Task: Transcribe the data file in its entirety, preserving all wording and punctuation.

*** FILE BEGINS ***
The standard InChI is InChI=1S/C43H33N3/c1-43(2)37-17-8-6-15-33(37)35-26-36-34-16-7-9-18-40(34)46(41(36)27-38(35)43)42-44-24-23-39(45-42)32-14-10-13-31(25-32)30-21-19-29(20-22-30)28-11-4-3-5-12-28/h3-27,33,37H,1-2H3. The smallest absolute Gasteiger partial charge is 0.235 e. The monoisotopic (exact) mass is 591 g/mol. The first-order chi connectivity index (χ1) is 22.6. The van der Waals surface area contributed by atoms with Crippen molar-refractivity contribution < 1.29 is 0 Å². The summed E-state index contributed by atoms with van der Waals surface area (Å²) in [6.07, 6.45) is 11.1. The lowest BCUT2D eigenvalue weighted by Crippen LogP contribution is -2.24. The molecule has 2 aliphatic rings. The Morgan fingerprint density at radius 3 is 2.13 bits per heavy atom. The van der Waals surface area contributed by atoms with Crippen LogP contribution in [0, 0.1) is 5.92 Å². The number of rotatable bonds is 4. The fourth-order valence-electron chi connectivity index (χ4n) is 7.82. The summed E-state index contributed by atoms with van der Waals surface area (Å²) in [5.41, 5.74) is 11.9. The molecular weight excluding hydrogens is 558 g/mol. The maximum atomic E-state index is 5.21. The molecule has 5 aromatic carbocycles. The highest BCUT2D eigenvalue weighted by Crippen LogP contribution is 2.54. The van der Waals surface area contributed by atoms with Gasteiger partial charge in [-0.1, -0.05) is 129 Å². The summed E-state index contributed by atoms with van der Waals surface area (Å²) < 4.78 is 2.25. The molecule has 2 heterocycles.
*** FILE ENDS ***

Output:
The standard InChI is InChI=1S/C43H33N3/c1-43(2)37-17-8-6-15-33(37)35-26-36-34-16-7-9-18-40(34)46(41(36)27-38(35)43)42-44-24-23-39(45-42)32-14-10-13-31(25-32)30-21-19-29(20-22-30)28-11-4-3-5-12-28/h3-27,33,37H,1-2H3. The smallest absolute Gasteiger partial charge is 0.235 e. The monoisotopic (exact) mass is 591 g/mol. The first-order chi connectivity index (χ1) is 22.6. The van der Waals surface area contributed by atoms with Crippen molar-refractivity contribution < 1.29 is 0 Å². The summed E-state index contributed by atoms with van der Waals surface area (Å²) in [6.07, 6.45) is 11.1. The lowest BCUT2D eigenvalue weighted by Crippen LogP contribution is -2.24. The molecule has 2 aliphatic rings. The Morgan fingerprint density at radius 3 is 2.13 bits per heavy atom. The van der Waals surface area contributed by atoms with Crippen LogP contribution in [0, 0.1) is 5.92 Å². The number of rotatable bonds is 4. The fourth-order valence-electron chi connectivity index (χ4n) is 7.82. The summed E-state index contributed by atoms with van der Waals surface area (Å²) in [5.41, 5.74) is 11.9. The molecular weight excluding hydrogens is 558 g/mol. The maximum atomic E-state index is 5.21. The molecule has 5 aromatic carbocycles. The highest BCUT2D eigenvalue weighted by Crippen LogP contribution is 2.54. The van der Waals surface area contributed by atoms with Gasteiger partial charge in [-0.1, -0.05) is 129 Å². The summed E-state index contributed by atoms with van der Waals surface area (Å²) < 4.78 is 2.25. The molecule has 2 heterocycles.